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BeefTalk: Why Is It We Always Talk About the Bull Last?

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Two Rules of Thumb - cows and bulls Two Rules of Thumb - cows and bulls

By Kris Ringwall, Beef Specialist

NDSU Extension Service

The 2009 calf crop is not arriving as quickly as expected. This has not been all bad because the cold weather was not conducive for calving.

Yet, if one wants to start calving March 1, then one needs to start on March or April 1 or whenever the desired date is. Typically, almost two-thirds of the calf crop should be born within three weeks of the starting date.

This is a benchmark value for members of the North Dakota Beef Cattle Improvement Association. Members accomplish their goal and will be about 90 percent done with calving within six weeks of the start.

In reality, a productive herd will have several cows calving before the due date and calving should quickly build for three weeks and then quickly but gradually let up. Creating such a herd is not an easy task and some understanding of basic cattle reproduction is helpful.

Typically, a cow’s estrous cycle runs every 21 days, so one can expect about 5 percent of the cows to be in estrus during the breeding season on any given day. Likewise, one also can anticipate 5 percent of the cows to calve on any given day during the calving season.

The typical gestation length for beef cows is 281 to 285 days or something close to that, but it depends on the breed. That only leaves 80 to 85 days (give or take) from the day a cow calves for the cow to conceive a calf for next year. Not unlike the kangaroo, where it is often heard “there is always one in the pouch,” the same is true for the cow nine months of the year.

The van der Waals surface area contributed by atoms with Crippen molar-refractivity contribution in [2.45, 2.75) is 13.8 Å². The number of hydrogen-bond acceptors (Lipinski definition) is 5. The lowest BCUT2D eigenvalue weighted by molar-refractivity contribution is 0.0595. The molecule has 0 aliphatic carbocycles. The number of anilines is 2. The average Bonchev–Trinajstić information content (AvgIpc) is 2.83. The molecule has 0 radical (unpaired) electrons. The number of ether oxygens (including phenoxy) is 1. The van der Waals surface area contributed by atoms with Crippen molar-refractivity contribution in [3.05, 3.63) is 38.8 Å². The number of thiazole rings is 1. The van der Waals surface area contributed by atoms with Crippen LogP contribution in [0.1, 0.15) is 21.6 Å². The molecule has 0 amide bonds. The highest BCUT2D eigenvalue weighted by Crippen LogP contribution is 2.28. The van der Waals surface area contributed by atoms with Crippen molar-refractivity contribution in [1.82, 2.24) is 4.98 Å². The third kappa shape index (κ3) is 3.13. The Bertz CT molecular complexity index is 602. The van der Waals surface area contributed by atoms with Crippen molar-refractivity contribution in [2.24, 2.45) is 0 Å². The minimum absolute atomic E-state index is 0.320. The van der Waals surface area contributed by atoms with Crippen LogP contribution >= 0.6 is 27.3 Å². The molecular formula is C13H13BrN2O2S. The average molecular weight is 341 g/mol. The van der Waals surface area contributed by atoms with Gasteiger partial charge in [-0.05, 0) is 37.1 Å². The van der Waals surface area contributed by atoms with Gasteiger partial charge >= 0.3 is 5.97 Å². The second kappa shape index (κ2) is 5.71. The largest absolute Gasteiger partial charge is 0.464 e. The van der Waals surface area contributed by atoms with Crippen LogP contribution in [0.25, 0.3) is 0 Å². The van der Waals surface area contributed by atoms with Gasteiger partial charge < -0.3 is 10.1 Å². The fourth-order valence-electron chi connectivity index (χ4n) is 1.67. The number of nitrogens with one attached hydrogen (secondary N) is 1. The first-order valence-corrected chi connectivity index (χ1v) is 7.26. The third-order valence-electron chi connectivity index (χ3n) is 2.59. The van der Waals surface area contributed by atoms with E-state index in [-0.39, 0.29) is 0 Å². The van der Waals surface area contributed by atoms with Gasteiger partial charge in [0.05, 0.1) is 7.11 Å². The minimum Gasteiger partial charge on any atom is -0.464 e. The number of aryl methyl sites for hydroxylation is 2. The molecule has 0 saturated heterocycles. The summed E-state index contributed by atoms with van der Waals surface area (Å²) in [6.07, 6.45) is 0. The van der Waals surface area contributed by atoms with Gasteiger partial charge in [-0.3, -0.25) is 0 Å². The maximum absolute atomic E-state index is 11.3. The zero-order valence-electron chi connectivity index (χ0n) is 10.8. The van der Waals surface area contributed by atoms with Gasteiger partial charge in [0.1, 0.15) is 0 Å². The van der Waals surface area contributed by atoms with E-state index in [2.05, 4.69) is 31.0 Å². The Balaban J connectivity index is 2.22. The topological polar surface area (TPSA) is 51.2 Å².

Observe those cows after calving and start making notes. Those cows that have calved should have an estrous cycle within 60 days of calving.

This is important because when the bull is turned out, the cows should be on their second estrous cycle post-calving and be ready to breed. Feed and treat them right and it will work.

Remember the bull. He needs to pass a breeding soundness exam and be fertile prior to being turned out to the cows. The comment “the cows did not seem to be calving as soon as they should be” is a problem from last year.

In a bull, one sperm cell and only one will meet up with the released egg and conceive new life. That one sperm cell was simply a cell until the male system indicated to it that it was to become a sperm cell and have an opportunity to compete with several of its roommates to become a sire.

This doesn’t happen overnight. It takes more than 54 days from the time a cell is tapped to become a sperm cell for the cell to run its course and become a mature, healthy sperm cell capable of swimming the distance to fertilize an egg.

The moral of the story is to get those bulls in shape at least two months prior to the breeding season. Feed, pamper and prepare them for the only destiny they have - to breed and impregnate cows. Failure to perform these two tasks is terminal and far too costly for the owner.

While the current focus is calving, the time is now for one to pay attention and develop some expectations of the upcoming breeding season. It takes two, the cow and the bull. If either fails, so does the operation, particularly the bull.

When one turns a bull out to 30 cows, the expected outcome is 30 calves and only fertile, physically fit bulls can meet the goal. Do not wait; go immediately to the bullpen and evaluate potential sires

Remember, what you do today will reward you with bulls that are in peak fertility 80 days from the start of the calving season.

May you find all your ear tags.

Your comments are always welcome at http://www.BeefTalk.com.

For more information, contact the NDBCIA Office, 1041 State Ave., Dickinson, ND 58601, or go to http://www.CHAPS2000.com on the Internet.


NDSU Agriculture Communication

Source:Kris Ringwall, (701) 483-2348, ext. 103, kris.ringwall@ndsu.edu
Editor:Rich Mattern, (701) 231-6136, richard.mattern@ndsu.edu
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